Accessible mobile phones

The following information is aimed to assist people who are blind or have low vision to find a suitable mobile phone that meets their needs - whether you want a mobile phone just for emergencies or one for everyday use.

If you are looking for a phone with a broader range of features such as text messaging, accessing phone numbers, using the calendar and even accessing email and internet services, then a “smartphone” is for you.We encourage you to shop around and try before you buy. Most dealers have demonstration phones to try out in the shop. Make sure you have an opportunity to try out the various phones to find the one that is easiest for you to use.

Features to look out for when choosing a mobile phone

Below is a list of features to look out for in phones available from the various mobile phone dealers which will make them easier to use for some who is blind or has low vision.

Keypad buttons

  • Buttons that make a noise when pressed.
  • Buttons that are large and can be felt individually. Look for buttons that are large, well-spaced and are raised, i.e. not flush with the surface. A tactile marker on the number 5 button is also helpful.
  • Buttons that light up to enhance contrast.
  • People with low vision will benefit from buttons with good contrast and clear print.

Screen

  • Most screens are colour these days. They allow you to adjust the brightness and other display settings like colour schemes to improve contrast.
  • Large print fonts are available in some phones.

Dialing and memory

  • Speed dials are where commonly used telephone numbers can be programmed into the number pad of the phone so that dialing can take place with one or two button presses.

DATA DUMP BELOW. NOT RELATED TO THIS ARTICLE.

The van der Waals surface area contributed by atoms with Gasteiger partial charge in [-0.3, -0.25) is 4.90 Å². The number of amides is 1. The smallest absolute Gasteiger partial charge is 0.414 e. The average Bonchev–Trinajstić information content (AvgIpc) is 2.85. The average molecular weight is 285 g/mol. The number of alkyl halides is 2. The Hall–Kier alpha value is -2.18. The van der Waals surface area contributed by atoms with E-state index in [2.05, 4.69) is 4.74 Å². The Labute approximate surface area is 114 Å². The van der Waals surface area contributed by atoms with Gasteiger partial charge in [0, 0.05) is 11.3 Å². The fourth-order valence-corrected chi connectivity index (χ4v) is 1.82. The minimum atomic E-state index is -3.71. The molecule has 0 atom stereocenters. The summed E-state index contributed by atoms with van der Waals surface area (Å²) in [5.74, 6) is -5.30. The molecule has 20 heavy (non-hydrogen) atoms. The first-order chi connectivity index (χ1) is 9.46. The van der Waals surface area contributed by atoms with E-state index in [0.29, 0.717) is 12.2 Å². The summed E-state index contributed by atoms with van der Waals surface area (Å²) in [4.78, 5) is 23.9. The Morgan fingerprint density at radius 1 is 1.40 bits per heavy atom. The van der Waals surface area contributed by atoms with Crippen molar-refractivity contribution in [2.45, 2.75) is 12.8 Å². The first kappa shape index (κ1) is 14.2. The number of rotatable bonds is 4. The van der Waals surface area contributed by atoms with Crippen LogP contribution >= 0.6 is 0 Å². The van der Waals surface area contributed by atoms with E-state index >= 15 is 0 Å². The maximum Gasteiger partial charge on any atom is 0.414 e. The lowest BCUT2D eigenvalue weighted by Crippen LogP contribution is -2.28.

• Voice dialing is where the phone recognises the person's name when you say it (and automatically rings the number from your contacts list).
  • A phone that speaks back to you when you select a number from the "Contacts" list. Most phones will not speak back the number being dialed, but some can speak the person's name as well as other prompts.

Other helpful features

  • Not too small to hold or to find in your bag.
  • Size of the screen is not important for a person who is blind, but size of the print and clarity is important for a person with low vision.
  • Does not turn on accidentally. Look for a keypad lock or a lid that flips over to protect the keys.
  • Ease of answering and hanging up. A flip cover that opens to answer and closes to hang up is easiest, or an obvious button to press with a sound signal. On some phones any button (except the button to hang up) can be pressed to answer a call.

Carriers (eg.Telstra, Vodafone, Optus)

A decision will need to be made whether to use a prepaid card system or to be billed. The carriers have various options about the cost of calls. Some mobile phones come free of charge with some contracts; otherwise the phone of your choice can be purchased upfront.

Accessible mobile phones and smartphones

Apple iPhone

Apple iPhone